It’s difficult to think of a country that looks so different from inside or outside as Italy. For anyone who doesn’t live there, Italy has always seemed an Edenic garden of culture and style. The sighs of centuries of grand tourists resound through history as they swoon in front of the splendors of the “beautiful country” with its “sweet life.” But for anyone who actually lives in Italy, the country can be infuriating and depressing. The daily confrontation with dishonesty becomes numbing. There’s frequently an inability to use language for meaning rather than its wonderful rhetorical sound. After a while the Arcadia begins to look a little soiled.
It’s not grumpy foreigners who make such criticisms but Italians themselves. They use the term all’italiana to imply something botched, done on the cheap. If you say something has been done all’italiana it means performed with a bit of cunning, possibly creating tidy profits for an inner circle. Italians refer to their country as a casino, literally a brothel. It’s a place where everyone has a story of being ripped off, of having been conned by some trickster’s daring and seduction.
That discrepancy between native and foreign impressions of Italy means that almost all non-Italians have been astonished by the rise and endurance of Silvio Berlusconi. We foreigners just don’t get it. It’s impossible that a country so full of culture and refinement could twice elect as prime minister a man who is at best very vulgar, at worst a lying criminal. Berlusconi is a man who made millions of dollars in real estate deals in the 1970s with heavy backing from mystery investors. He used political friendships to create a near-monopoly of private TV stations to rival the three public ones. His window dressing was to own a football team, AC Milan, which won trophy after trophy. He has won two general elections (in 1994 and 2001) and this year lost by less than one-tenth of 1 percent to Romano Prodi.
Berlusconi enjoys political loyalty from millions of Italians even though much of his career is terrifyingly close to the underworld. He employed a Sicilian criminal, Vittorio Mangano, as protector at his huge villa at Arcore, and one of his closest consiglieri, Marcello Dell’Utri, has recently been convicted of associazione mafiosa. He is appealing the conviction and may well be cleared, but he has admitted to a series of bizarre coincidences that raise eyebrows almost to the hairline. In the 2001 election, Berlusconi won 100 percent of the Sicilian seats.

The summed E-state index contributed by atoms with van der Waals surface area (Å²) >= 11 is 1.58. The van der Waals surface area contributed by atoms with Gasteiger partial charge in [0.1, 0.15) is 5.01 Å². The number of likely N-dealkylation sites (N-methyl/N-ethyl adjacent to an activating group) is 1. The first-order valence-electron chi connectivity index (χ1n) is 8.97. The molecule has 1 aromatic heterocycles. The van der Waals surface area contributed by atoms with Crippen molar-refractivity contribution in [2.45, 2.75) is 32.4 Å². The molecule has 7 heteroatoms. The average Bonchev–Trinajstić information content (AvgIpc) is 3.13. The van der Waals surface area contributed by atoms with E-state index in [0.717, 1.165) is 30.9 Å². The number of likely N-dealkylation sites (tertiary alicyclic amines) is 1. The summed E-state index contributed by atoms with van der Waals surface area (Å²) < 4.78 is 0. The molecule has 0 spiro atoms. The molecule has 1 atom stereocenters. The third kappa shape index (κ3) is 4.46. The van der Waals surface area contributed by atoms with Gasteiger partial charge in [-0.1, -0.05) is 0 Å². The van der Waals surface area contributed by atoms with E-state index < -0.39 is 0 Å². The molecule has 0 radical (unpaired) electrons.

There’s so much smoke surrounding Berlusconi that many are convinced there must be much fire. The surprise discoveries about him–that he was a member of an occasionally murderous masonic lodge, that he bought his villa from a grieving young girl through callous deceit and worthless shares–certainly don’t enhance his reputation. He has been found guilty on many occasions, but the statute of limitations usually means that by the time a particular crime has come to the Supreme Court it has passed its “crime-by” date and he has been absolved.
The fact that a man with such suspicions hanging over him has twice been prime minister is truly amazing. The demanding question isn’t How bad is Berlusconi? (the answer, at least to me, seems obvious) but What does his electoral strength say about the Italian electorate? That question leads you toward what the writer Carlo Levi called the elusive “artichoke” of Italy: You keep peeling away the rough leaves but never quite arrive at the heart of the thing. I have a friend in Parma who repeatedly says that anyone who votes for Berlusconi is either ignorant or in bad faith: Either Berlusconi’s supporters are unaware of his history or they know about it and don’t care. It’s a very negative view, but hard to dispute. And yet very frequently I find myself at dinner with people I assume are appalled by the Berlusconi phenomenon only to find them passionately trying to explain it. After another glass of wine they’re defending Berlusconi vigorously. They compare him to Thatcher and Reagan. Like that uncompromising couple from the 1980s, Berlusconi sees the state as the problem, not the solution. That chimes with voters: If there’s one thing that really riles Italians, it’s their public services and public servants–bureaucratic, they say, inefficient, lazy, cheating, probably making money somewhere on the side.
It’s not really true–many schools and hospitals you go to put the British versions to shame. But that is the narrative: Italians feel betrayed by everyone around them. Bad luck at the hands of the state is as much a part of conversation as Sunday’s soccer. Berlusconi deliberately portrays himself as a man who ignores vast elements of that state (including its justice system) and is admired for doing so. He casts himself as a victim, repeatedly talking about his suffering and his “crossing of the desert.” Berlusconi is the little guy, expert at exploiting this sense of vittimismo. People love him because they think he’s the archetypal downtrodden Italian. He’s an underdog who has come out on top. He’s been threatened and blackmailed and hounded, but he’s a winner. For many Italians he is the mirror image of themselves, or what they wish they were.
Moreover, the fact that Berlusconi suffers from conflicts of interest actually makes him, in the eyes of millions, a popular choice as premier. He is so rich, they say, that he couldn’t ever be corrupted. He’s more honest about whose interests he’s looking after: his own, just like every other politician and voter. It’s cynicism on the cusp of respectability, pretending to be idealistic clarity. And only in Italy is democracy seen as so stagnant and disrespectable, where nothing gets decided or done, that a strong-man leader (bordering on the postdemocratic) suddenly appears not threatening but rather useful.
It’s a fantastic subject, and quite a few people have approached it from various angles: My own book about life under Berlusconi was a first-person diary that fumed disbelief and fury more than analysis (I was an angry young man). Paul Ginsborg’s Silvio Berlusconi was a brief attempt to talk about theories surrounding postdemocratic politics. David Lane, The Economist‘s correspondent in Rome, published an impeccable investigation called Berlusconi’s Shadow, but it was more biography than anthropology. Alexander Stille takes the best of all those approaches and fuses them into a convincing whole. But for a daft subtitle, The Sack of Rome is an excellent book. It has everything: momentum and suspense, factual presentation and leveled analysis. The only problem is that, due to the lead character, it’s not exactly a pleasure to read: It’s the kind of book you read bolt upright with straight arms and a permanent grimace.